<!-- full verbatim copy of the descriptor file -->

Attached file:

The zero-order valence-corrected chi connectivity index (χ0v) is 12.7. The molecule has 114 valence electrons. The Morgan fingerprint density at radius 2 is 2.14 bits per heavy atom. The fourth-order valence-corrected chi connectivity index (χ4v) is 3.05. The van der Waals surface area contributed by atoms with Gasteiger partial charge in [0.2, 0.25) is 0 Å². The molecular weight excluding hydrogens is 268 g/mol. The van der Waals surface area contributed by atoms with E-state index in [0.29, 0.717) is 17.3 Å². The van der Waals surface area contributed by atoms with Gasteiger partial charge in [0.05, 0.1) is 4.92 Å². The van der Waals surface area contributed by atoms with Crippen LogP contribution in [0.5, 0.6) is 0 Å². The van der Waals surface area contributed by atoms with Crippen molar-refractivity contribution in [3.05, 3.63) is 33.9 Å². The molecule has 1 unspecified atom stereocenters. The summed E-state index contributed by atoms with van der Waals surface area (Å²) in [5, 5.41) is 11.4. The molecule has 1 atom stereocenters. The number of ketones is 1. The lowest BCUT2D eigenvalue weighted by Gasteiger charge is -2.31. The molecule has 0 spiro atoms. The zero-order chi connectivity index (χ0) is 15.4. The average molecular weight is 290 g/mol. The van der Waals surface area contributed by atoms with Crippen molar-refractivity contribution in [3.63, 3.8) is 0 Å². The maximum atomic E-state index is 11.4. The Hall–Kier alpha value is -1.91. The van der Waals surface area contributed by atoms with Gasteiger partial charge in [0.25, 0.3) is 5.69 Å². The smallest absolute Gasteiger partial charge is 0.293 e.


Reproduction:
The zero-order valence-corrected chi connectivity index (χ0v) is 12.7. The molecule has 114 valence electrons. The Morgan fingerprint density at radius 2 is 2.14 bits per heavy atom. The fourth-order valence-corrected chi connectivity index (χ4v) is 3.05. The van der Waals surface area contributed by atoms with Gasteiger partial charge in [0.2, 0.25) is 0 Å². The molecular weight excluding hydrogens is 268 g/mol. The van der Waals surface area contributed by atoms with E-state index in [0.29, 0.717) is 17.3 Å². The van der Waals surface area contributed by atoms with Gasteiger partial charge in [0.05, 0.1) is 4.92 Å². The van der Waals surface area contributed by atoms with Crippen LogP contribution in [0.5, 0.6) is 0 Å². The van der Waals surface area contributed by atoms with Crippen molar-refractivity contribution in [3.05, 3.63) is 33.9 Å². The molecule has 1 unspecified atom stereocenters. The summed E-state index contributed by atoms with van der Waals surface area (Å²) in [5, 5.41) is 11.4. The molecule has 1 atom stereocenters. The number of ketones is 1. The lowest BCUT2D eigenvalue weighted by Gasteiger charge is -2.31. The molecule has 0 spiro atoms. The zero-order chi connectivity index (χ0) is 15.4. The average molecular weight is 290 g/mol. The van der Waals surface area contributed by atoms with Crippen molar-refractivity contribution in [3.63, 3.8) is 0 Å². The maximum atomic E-state index is 11.4. The Hall–Kier alpha value is -1.91. The van der Waals surface area contributed by atoms with Gasteiger partial charge in [0.25, 0.3) is 5.69 Å². The smallest absolute Gasteiger partial charge is 0.293 e.